I want to illustrate that point first. Take a look at the following F4 M240/50 Lux file (click for a full size JPEG). If possible, load it into Lightroom or other retina-aware program and at it on a Retina screen or make a 26" print. It isn't a great shot but it does show this fabulous ability to separate out planes of subject into their own zones of focus, a trick which lesser lenses can do easily by using extreme OOF areas but which the 50 Lux specialises in doing with much smaller differentiation of degree of focus. If you want the Leica 3D look, this lens can provide it in spades.
A quick usability comment: for some reason the M240 with 50 Lux is better at guesstimating accurate aperture information than is the M240/35 Lux combination. Not perfect, but better.
On to some tests. Firstly, I have run my usual series of focus shift tests at close range, and they indicate, as was the case on previous cameras, that focus shift does exist but is very mild. In fact, the original point of focus stays well within the developing DOF as the lens is stopped down. This is important to know because it means that at least at close range (and as it turns out at distance too) a well calibrated rangefinder will do just as well stopped down as wide open, even at this new, higher resolution point. The series of shots is here.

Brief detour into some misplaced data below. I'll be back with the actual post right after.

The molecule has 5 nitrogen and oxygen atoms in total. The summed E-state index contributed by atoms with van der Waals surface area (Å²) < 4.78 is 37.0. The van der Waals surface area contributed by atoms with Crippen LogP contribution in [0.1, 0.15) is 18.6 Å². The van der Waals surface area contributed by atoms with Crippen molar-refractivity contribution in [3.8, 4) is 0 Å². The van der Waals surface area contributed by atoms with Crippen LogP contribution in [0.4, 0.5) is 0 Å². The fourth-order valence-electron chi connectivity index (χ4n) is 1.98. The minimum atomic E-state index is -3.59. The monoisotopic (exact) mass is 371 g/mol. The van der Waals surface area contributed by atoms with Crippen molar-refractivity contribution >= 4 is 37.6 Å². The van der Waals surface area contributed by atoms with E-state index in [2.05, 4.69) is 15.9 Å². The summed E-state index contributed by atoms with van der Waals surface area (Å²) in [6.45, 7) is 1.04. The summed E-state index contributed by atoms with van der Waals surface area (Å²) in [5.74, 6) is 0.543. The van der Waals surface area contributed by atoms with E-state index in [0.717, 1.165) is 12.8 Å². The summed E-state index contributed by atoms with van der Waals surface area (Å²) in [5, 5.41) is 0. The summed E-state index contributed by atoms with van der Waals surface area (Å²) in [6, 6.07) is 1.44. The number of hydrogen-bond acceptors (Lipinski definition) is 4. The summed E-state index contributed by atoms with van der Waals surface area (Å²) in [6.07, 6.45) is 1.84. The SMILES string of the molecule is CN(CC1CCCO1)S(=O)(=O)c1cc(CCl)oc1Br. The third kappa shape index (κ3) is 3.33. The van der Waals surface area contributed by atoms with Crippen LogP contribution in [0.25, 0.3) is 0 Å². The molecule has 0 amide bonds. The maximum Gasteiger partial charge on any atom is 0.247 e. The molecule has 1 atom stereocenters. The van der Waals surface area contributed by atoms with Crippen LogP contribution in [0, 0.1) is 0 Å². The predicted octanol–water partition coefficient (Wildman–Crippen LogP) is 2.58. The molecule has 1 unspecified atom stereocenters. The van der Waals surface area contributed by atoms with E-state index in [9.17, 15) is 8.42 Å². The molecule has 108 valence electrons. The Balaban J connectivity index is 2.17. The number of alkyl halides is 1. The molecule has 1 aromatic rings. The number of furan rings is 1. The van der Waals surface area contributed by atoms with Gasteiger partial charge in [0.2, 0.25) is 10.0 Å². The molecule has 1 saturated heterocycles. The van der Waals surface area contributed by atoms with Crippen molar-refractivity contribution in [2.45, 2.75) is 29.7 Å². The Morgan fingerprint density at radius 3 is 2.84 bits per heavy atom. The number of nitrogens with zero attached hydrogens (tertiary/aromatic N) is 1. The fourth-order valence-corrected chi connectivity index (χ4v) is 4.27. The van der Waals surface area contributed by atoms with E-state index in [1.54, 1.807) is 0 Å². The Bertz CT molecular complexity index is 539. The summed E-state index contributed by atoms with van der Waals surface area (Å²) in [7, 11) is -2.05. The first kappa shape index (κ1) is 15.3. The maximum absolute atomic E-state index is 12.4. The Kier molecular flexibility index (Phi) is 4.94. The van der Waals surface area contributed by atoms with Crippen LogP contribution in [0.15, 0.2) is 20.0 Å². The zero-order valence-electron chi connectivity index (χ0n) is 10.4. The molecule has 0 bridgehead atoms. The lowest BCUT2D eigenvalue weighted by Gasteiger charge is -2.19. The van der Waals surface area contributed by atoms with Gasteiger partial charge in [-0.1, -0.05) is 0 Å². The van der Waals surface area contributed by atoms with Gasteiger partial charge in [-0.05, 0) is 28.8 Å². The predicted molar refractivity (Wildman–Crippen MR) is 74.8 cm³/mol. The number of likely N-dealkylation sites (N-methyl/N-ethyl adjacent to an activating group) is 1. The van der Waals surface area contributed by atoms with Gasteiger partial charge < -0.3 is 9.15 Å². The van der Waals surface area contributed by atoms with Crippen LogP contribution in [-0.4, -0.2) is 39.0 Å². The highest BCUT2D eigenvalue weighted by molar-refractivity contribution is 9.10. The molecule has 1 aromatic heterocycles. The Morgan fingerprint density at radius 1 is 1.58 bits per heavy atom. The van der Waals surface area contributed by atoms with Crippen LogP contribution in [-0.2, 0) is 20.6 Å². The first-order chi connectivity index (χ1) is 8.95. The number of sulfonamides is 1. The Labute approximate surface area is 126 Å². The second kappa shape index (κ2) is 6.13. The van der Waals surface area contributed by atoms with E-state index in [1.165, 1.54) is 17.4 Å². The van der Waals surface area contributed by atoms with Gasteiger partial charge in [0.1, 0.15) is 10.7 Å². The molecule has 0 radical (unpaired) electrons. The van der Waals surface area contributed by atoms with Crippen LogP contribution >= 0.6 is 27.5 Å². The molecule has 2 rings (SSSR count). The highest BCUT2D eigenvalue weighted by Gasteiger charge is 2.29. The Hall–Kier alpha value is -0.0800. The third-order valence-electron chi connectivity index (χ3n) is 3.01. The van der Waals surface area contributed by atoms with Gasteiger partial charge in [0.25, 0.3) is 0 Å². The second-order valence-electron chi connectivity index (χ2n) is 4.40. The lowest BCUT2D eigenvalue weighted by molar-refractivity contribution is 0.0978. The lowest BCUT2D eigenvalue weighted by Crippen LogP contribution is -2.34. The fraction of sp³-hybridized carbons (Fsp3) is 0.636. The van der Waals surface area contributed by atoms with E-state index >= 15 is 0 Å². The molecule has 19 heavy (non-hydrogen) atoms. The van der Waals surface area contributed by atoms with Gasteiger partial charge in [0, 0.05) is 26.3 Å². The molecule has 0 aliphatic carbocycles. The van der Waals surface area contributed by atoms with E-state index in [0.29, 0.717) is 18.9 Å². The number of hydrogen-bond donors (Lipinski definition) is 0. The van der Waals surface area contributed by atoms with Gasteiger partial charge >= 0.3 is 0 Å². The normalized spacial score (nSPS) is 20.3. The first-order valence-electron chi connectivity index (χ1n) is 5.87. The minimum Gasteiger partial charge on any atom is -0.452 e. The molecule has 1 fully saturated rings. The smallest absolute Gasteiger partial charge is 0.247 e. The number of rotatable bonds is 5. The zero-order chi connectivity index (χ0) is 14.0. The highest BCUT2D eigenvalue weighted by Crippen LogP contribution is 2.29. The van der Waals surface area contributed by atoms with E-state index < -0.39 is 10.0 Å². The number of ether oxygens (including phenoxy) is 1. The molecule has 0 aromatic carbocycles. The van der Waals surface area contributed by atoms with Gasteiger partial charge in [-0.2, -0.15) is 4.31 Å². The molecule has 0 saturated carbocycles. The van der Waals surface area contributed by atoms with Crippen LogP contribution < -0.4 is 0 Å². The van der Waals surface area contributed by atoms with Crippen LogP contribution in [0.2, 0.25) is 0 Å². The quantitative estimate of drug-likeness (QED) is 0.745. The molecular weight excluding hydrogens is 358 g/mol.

Next up, colour shading. We generally expect this to be largely tamed by the time we hit 50mm focal lengths, given that it is classically more of an issue with wider lenses, but there is still a touch of it when using the M240/50 Lux combination and though it is most evident at f1.4 as one would expect, it hasn't completely gone even by F5.6. The entire aperture series is here but I will post in-line, by way of illustration, the F2 frame versus the identical frame from a D800E series where the Nikon has an adapted 50 Cron mounted, also shot at F2.
Bear in mind that the Nikon has no 'knowledge' of the lens that is mounted on it, other than that is a 50mm focal length. It is performing no in-camera corrections. the Nikon file (second) has a touch more luminance vignetting. But the colour shading is remarkably neutral compared to the Leica file, which has benefitted from some in-camera correction already. A few points here:
Nonetheless, certain files do seem to have a very mild, often almost imperceptible shift towards the purple in blue skies at the edges. Is it just my imagination (or my monitor or processing) that this frame shows such an effect?
Next, chromatic aberration: at F1.4 as shown in this crop, there is notable purple fringing but it is quickly cleaned up in LR and comes under rapid control as one stops down. IMHO 'no biggie'.